Winfield Scott, an officer in the Union Army during the Civil War, commanded a company of New York Volunteers and was wounded numerous times at the battles of Harpers Ferry, Gettysburg and Spotsylvania. Scott was also an ordained minister who served numerous parishes after the War in Kansas, Colorado, and California where he earned a doctor of divinity degree from California University. In 1882, he became a U.S. Army Chaplain and was stationed in the Arizona Territory where he purchased 640 acres in what is now Old Town Scottsdale.  Eventually, Scott became a prominent leader and politician in Arizona and the settlement he began became known as Scottsdale.  Nearby cattle ranches and cowboys sparked the City’s present-day moniker, the “West’s Most Western Town.” Many communities still carry “ranch” in their names.  Not far from the Conference Hotel is McCormick Ranch, a former cattle ranch, and Gainey Ranch, an Arabian horse ranch.  Both are upscale planned communities today.   On the original Old Town site is the Little Red School House built in 1909, now home to the Scottsdale Historical Museum.  The first general store, a collection of saloons, and a post office were nearby. Today, Scottsdale’s City Government and a mixture of open park space, restaurants, hotels, cafes, and public buildings grace the birthplace of the city, including Scottsdale’s Museum of Contemporary Art, the Center for Performing Arts and the Civic Center Public Library.  The Civic Center Mall hosts many festivals, art shows, concerts, and special events throughout the year.

Scottsdale’s Art District Tour
From early pioneers like Marjorie Thomas, whose circa 1909 painting of Winfield Scott’s beloved burro “Old Maud” hangs in Scottsdale’s Historical Society Museum, to contemporary western artists like Ed Mell, whose “Jack Knife” statute sits in the middle of Main Street, artists and their works have helped mold the identity of Scottsdale as a haven for galleries, studios and southwestern art collectors. Today, there are nearly 100 galleries representing nearly 3000 artists in less than one square mile of the city’s art district.  A variety of small jewelry shops, cafes, and restaurants are scattered throughout the District making for a pleasant evening stroll.  Located near the galleries is the new stylish Scottsdale Waterfront community of retail, office, restaurant, and high-rise residential buildings. Sculptures, fountains, open-air courtyards and a unique Soleri-designed Bridge across the waterway give the area a European flair.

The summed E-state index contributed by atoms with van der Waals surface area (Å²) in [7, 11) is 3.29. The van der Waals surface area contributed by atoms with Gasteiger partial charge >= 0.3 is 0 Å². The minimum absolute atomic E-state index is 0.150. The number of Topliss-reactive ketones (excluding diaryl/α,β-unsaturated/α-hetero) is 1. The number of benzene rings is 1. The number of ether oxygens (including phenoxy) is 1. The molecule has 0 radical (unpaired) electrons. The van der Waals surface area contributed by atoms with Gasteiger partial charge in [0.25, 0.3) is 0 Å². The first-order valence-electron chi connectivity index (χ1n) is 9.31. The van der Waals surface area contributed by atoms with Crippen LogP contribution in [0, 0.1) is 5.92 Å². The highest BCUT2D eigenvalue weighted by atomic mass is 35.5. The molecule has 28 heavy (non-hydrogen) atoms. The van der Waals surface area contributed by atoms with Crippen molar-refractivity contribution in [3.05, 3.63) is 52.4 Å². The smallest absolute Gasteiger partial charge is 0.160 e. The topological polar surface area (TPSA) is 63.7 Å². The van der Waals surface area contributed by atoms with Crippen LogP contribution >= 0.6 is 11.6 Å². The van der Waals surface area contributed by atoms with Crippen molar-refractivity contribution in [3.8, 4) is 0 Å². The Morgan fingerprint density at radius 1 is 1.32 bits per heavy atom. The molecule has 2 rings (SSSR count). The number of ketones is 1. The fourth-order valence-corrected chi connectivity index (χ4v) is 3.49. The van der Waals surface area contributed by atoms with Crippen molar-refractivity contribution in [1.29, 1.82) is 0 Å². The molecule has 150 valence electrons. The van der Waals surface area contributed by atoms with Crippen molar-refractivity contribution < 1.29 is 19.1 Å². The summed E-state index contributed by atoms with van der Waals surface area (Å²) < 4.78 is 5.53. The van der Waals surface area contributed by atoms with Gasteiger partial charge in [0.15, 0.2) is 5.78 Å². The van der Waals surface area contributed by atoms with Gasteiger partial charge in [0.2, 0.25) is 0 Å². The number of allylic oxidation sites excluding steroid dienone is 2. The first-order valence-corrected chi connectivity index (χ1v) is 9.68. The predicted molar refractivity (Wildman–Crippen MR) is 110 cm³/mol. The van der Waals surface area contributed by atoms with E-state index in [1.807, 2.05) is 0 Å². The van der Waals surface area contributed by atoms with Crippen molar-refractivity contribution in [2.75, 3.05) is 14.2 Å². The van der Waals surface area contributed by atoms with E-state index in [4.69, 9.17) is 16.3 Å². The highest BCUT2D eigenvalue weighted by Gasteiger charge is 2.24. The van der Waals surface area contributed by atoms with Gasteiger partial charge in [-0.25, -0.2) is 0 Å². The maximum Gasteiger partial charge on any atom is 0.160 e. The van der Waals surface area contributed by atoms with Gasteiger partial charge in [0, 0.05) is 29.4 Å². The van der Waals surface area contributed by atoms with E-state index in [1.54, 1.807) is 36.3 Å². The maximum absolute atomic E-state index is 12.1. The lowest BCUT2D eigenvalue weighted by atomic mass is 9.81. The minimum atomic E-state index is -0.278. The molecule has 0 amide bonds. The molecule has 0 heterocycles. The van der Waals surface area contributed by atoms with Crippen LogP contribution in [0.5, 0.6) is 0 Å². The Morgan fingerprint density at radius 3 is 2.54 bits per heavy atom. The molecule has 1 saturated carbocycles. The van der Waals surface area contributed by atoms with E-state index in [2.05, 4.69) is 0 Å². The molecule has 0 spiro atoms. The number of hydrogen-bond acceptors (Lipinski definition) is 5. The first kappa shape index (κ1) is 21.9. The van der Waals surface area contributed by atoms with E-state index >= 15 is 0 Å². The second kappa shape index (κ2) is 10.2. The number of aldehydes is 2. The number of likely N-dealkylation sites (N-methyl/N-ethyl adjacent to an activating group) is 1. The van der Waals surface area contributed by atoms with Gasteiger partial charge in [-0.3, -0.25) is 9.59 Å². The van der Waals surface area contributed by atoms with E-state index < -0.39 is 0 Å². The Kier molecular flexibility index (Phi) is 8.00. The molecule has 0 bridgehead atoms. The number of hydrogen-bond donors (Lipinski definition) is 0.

• 6:00pm Ollie Trollies leave the DoubleTree Resort (pick your destination) (DoubleTree Lobby)
    • Old Town Scottsdale
    • Scottsdale Art District
  • 7:00pm Dinner on Your Own at Recommended Local Restaurants (Scottsdale Restaurants)
  • 9:00pm Ollie Trollies Pick-up and return Guests to DoubleTree Resort (Prearranged Locations)
    • Old Town Scottsdale
    • Scottsdale Art District
  • 8:30 to 11:00pm Networking Suite (Presidential Parlor)

Tuesday, September 26, 2017 – COURT LEADERSHIP SESSIONS

Court leaders who have effectively experienced changes in four key trial court areas will guide casual discussions over breakfast among interested attendees about these important topics. Feel free to join a group, meet fellow participants with similar interests, and gain tips on improving your court from those who have “been there; done that.”  

7:15 to 8:15am “Grab and Go” Hosted Continental Breakfast (Bring breakfast to group session) (Bouchon Ballroom)

  • Shared Interest Group 1:  Can Changing Your Judicial Assignment System Reduce Delay? (San Carlos Room)
    Hon. Patricia Costello, Special Consultant, NCSC
    Assignment Judge (ret.), NJ Superior Court
    Gordon Griller, Principal Court Management Consultant, NCSC
  • Shared Interest Group 2:  Challenges in Managing a Multi-Generational Workforce (Sonora Room)
    Danna Quinn, Human Resources Director, Arizona Judicial Branch in Maricopa County
    Raymond Billotte, Trial Courts Administrator, Arizona Judicial Branch in Maricopa County
  • Shared Interest Group 3:  Using the 10 CourTool Measures to gauge Court Performance (Rio Verde Room)
    Hon. John Russo, Administrative/Presiding Judge, Court of Common Pleas, Cuyahoga County (Cleveland)
    Greg Popovich, Esq., Court Administrator, Court of Common Pleas, Cuyahoga County (Cleveland)
  • Shared Interest Group 4:  Transitioning to a New PJ or CEO: Settling-In Successfully (Chaparral Room)
    Hon. Paula M. Carey, Chief Justice, Massachusetts Trial Courts
    Jon Williams, Court Administrator, Massachusetts Trial Courts

Award Recipient: To be Announced at the Conference
Award Presenter: Elaine Borakove, JMI President

8:30 to 9:30am KEYNOTE ADDRESS: Using Technology to Improve Access to the Courts (Grand Ballroom)